Possession is typically defined as having "actual care, custody, control, or management" of some illicit contraband. Notice that "ownership" is not included in this definition. In other words, someone need not own something in order to possess it. A simple example helps explain the point. Suppose several college buddies (all under 21 years of age) go out for a night on the town. One person brings along a twelve pack of Bud Light which they purchased earlier in the evening. (a separate offense, by the way) Each person has a beer and finishes by throwing their empty can on to the backseat floorboard. A traffic stop then occurs where the police observe the unopened cans of beer in the front seat. Although the one friend owned the beer, each person in the car could potentially be charged with possessing the alcoholic beverage.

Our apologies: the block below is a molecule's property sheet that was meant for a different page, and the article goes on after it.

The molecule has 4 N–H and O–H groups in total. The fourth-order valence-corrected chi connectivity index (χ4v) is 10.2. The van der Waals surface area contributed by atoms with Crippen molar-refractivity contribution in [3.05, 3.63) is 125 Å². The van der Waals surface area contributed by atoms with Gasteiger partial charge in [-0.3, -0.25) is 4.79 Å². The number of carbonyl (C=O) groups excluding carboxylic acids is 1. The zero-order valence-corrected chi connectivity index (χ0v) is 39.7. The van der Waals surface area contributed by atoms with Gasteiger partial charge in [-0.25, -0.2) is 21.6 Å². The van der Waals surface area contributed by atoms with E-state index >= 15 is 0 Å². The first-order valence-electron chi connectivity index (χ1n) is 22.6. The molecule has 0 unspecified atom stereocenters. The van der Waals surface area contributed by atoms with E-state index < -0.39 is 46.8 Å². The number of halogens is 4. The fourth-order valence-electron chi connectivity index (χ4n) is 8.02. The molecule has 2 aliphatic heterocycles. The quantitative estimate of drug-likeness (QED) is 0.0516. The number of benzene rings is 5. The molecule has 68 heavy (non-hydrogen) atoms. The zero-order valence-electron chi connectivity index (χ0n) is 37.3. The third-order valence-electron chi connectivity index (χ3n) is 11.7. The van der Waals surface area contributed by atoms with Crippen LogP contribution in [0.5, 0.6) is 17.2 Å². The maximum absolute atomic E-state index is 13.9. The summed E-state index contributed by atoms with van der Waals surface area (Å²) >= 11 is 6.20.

Another, often overlooked, aspect of the possession case is whether the charged person "knew" they were in possession. If the police cannot prove the defendant knowingly possessed contraband they are unable to obtain a conviction. Supposed the same group of friends went out together, but this time without the beer. Instead, the owner of the car had baggies of marijuana stashed under the seats, in the glove box, and in the trunk . . . all without the knowledge of his friends. The same traffic stop occurs and the marijuana is located by the police. Now, although the marijuana was within easy reach of each person in the car (and arguably in their possession) only the driver actually knew it was there. Commonly, each person would be arrested and charged, but unless the prosecutor can prove knowledge the accused friends should escape conviction. (with the help of a good criminal defense attorney, of course).